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India, Sri Lanka: So near, yet far

By Sugeeswara Senadhira

New Delhi’s decision to keep away from Canada’s call for shifting the venue of the Commonwealth Heads of Government Meeting (CHOGM) scheduled later this year in Sri Lanka has been strongly welcomed in the power corridors in Colombo, and the step is considered soothing balm over the “hurt feeling” that existed in the Sri Lankan capital over India’s decision to vote for the US sponsored resolution at the UNHRC in Geneva two months ago.

Colombo felt that if India, which represents 60 percent of the Commonwealth citizens, had succumbed to Tamil Nadu pressures and supported Canadian Prime Minister Stephen Harper’s call for a boycott of the Colombo CHOGM, Sri Lanka would have been in a diplomatic tight corner. Officials heaved a collective sigh of relief when UK, Australia and India distanced themselves from the Canadian call at the Commonwealth Ministerial Meeting earlier this week.

After the passing of the UNHRC resolution calling on Sri Lanka for credible investigations into alleged human rights violations and early implementation of the recommendations made by the Lessons Learnt and Reconciliation Commission (LLRC), Sri Lanka swung into hyper action to ensure confirmation of Colombo as the venue for CHOGM, believing that if the venue is shifted out it would be a major setback for Sri Lankan diplomacy.

New Delhi too played with caution despite vehement demands from two major Tamil Nadu political parties for a CHOGM boycott call. It was obvious that the Tamil Nadu opposition was more a ‘one-upmanship’ between the two Tamil parties than a show of solidarity with the Sri Lankan Tamils. Furthermore, the Tamil Nadu campaign against travellers from the country affected Sri Lankan Tamil traders and Tamil and Christian pilgrims visiting holy shrines in Tamil Nadu, than Sinhala Buddhist pilgrims as the latter could bypass south India and travel direct to Bodh Gaya or Varanasi for their pilgrimage.

Although India is not too happy over the slow progress in promised devolution to Tamil majority areas, New Delhi is keen to ensure that the age old Indo-Lanka bilateral ties remained strong. New Delhi has taken steps to expedite the construction of houses in the North and much awaited Sampur coal power plant in the East.

Both countries utilized the eighth Indo-Lanka Joint Commission meeting in New Delhi to give a positive spin to bilateral ties, with both parties expressing satisfaction that “the discussions had helped to further deepen understanding and friendship between the two countries to work together, to reap full advantage of opportunities that are beneficial to the people of both countries”.

Though India played a significant role in helping to end three decades of conflict in Sri Lanka, its decision to support the US backed resolution, which Sri Lanka deemed as an insult to its sovereignty and ‘great war victory’, was considered an unforgivable infringement of regional trust. This to a large extent helped tilt Sri Lanka’s balance of friendship scale more in favour of China, much to the consternation of India.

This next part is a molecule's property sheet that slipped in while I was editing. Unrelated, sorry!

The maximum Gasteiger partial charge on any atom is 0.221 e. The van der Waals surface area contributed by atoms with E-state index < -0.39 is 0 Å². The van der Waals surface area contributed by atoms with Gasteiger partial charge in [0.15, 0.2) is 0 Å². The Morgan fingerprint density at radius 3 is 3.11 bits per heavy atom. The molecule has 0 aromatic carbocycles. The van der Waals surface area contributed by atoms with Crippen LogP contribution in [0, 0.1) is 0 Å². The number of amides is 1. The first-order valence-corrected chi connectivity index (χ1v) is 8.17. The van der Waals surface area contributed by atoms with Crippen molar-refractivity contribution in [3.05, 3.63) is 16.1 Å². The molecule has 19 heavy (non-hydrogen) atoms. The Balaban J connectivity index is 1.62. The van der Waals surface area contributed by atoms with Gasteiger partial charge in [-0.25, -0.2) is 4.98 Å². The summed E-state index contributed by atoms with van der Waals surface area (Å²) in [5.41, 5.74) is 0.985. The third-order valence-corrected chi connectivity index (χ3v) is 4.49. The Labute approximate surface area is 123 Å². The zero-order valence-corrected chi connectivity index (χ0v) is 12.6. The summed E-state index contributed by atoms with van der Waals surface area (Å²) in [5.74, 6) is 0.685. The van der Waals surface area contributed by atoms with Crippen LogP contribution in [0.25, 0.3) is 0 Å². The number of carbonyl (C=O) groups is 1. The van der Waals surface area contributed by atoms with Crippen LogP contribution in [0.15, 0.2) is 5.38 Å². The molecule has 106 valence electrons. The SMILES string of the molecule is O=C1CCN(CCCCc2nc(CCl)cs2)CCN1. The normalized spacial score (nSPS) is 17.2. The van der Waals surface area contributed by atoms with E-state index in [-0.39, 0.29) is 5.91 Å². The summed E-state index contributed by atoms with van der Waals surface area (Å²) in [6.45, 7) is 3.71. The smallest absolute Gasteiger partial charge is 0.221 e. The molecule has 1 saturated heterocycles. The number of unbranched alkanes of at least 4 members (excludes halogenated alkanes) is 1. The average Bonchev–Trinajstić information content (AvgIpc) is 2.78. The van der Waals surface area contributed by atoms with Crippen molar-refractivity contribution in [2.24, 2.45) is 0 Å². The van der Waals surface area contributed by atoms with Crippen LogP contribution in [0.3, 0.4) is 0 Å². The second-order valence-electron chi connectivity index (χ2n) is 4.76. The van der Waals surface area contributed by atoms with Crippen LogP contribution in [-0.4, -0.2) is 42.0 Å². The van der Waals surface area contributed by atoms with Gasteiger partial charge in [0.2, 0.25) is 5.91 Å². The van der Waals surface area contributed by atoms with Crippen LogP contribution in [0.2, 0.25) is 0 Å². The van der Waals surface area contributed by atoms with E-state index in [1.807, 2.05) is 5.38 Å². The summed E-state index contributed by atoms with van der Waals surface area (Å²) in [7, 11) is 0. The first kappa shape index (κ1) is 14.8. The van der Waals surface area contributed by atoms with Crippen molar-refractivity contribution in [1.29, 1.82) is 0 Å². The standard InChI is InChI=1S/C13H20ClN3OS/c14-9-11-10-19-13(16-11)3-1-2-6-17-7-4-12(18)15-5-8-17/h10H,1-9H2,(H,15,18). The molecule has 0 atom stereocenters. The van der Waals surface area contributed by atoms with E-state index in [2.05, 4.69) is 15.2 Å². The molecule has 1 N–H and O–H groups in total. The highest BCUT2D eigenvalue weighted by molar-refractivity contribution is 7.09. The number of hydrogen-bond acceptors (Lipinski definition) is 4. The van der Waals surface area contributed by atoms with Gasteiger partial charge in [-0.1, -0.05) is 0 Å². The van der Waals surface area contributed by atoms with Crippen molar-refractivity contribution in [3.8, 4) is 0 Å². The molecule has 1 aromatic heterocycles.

In hindsight, Colombo understood the dilemma of New Delhi. The Indian government has been in what’s called ‘between the devil and the deep blue sea’ situation over its diplomatic relations with Sri Lanka, while trying to quell Tamil Nadu’s anti-Sri Lankan sentiments without alienating the state.

Other Indian states did not see eye to eye with Tamil Nadu on its anti-Sri Lankan visitors’ campaign. While Sri Lankan players were not allowed to play in IPL matches in Chennai, the same players played in all other states including Tamil Nadu’s Dravidian neighbours Andhra, Kerala and Karnataka. Tamil players in IPL teams did not have any objections about playing with Sri Lankan players.

Tamil Nadu’s anti-Sri Lanka tirade is considered a temporary aberration and interaction between Tamil Nadu and Sri Lankan small time traders is continuing unabated.

Not only people-to-people contacts, India’s military cooperation with Sri Lanka too is expanding, which includes joint military exercises, sharing intelligence and training, although China provides military hardware to Sri Lanka.

China is the biggest lender to Sri Lanka, and big ticket projects like the Hambantota port have highlighted it. However, Sri Lanka had offered two major projects – Hambantota Port and Mattala Airport – to India first. As there was no positive response, Colombo asked for Chinese assistance. However, Chinese loans come with higher interest rates and premiums. Yet, the US remains the single largest source of portfolio investments in stocks and shares of private companies and government securities in Sri Lanka.

In spite of halving the number of flights from Chennai to Colombo and back due to Tamil Nadu protests, Indians still are the number one travellers to Sri Lanka. Of Sri Lanka’s annual tourist arrival of one million, nearly 400,000 are Indians. More than 300,000 Sri Lankan travellers also visit India annually.

(Sugeeswara Senadhira is Associate Director, Regional Centre for Strategic Studies. He can be contacted at sugeeswara@gmail.com)

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